A delegation of Chinese negotiators set to visit Washington, D.C., on Thursday and Friday is expected to include Chinese Vice Premier Liu He, CNBC reported. Liu's presence offers a positive sign for market watchers, many of whom considered it more likely that Trump would follow through on his newest threat of tariffs if the vice premier did not attend.
While the president's protectionist moves have scared some businesses, farmers and lawmakers, Trump has some progress to show from his year of trade maneuvers. Last fall, he agreed to revise the North American Free Trade Agreement with Mexico and Canada.
The stock market has posted major gains in 2019, in part due to optimism that trade talks with China will achieve a deal that will reverse the steep tariffs imposed by both sides. But global markets sold off sharply Monday on Trump's latest threat to boost tariffs further.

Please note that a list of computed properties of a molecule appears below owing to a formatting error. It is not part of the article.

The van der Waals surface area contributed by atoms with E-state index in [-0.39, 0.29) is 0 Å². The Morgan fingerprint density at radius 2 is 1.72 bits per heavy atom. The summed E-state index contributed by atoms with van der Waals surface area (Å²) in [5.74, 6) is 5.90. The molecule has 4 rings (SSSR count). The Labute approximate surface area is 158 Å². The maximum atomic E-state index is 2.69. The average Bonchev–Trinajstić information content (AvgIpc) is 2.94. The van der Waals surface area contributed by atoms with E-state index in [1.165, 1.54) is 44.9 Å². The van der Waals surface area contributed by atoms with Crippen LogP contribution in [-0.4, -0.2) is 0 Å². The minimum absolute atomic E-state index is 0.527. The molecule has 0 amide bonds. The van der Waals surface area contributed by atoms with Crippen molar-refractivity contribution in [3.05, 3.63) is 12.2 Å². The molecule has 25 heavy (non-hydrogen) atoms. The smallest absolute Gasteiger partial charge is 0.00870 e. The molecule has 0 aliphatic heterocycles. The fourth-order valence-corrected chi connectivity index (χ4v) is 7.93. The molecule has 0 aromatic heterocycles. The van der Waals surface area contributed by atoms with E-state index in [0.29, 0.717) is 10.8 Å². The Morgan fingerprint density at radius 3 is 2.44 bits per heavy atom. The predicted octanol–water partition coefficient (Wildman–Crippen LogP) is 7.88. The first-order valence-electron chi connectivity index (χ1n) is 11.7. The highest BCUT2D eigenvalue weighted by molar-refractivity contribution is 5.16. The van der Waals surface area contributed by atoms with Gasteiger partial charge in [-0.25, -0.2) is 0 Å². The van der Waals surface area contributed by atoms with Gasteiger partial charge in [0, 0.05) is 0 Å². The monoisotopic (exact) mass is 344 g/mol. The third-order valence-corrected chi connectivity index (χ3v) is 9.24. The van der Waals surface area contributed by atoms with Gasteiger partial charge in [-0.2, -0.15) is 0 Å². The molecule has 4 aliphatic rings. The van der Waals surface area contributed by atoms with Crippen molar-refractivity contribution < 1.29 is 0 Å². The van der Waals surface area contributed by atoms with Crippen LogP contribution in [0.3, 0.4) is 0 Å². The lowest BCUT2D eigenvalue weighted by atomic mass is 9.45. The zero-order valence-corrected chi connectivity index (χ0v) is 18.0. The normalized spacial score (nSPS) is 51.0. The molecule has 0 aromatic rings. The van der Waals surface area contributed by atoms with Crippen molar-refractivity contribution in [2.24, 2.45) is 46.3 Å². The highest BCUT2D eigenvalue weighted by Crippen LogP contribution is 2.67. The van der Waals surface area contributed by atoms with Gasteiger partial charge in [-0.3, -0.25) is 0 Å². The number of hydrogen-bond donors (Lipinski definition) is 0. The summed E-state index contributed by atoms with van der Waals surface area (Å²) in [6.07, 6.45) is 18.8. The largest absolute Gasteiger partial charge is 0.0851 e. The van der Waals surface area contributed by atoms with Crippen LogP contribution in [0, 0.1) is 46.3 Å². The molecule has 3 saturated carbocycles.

The U.S. imports goods from China totaling $539.5 billion and the U.S. trade deficit stood at $419.2 billion in 2018, according to the Office of the U.S. Trade Representative. If Trump follows through with his threats, virtually all goods imported from China to the U.S. would face some sort of tariff.
Here is a timeline of the U.S.-China trade conflict since the Trump administration embarked on a trade warn between the world's two largest economies: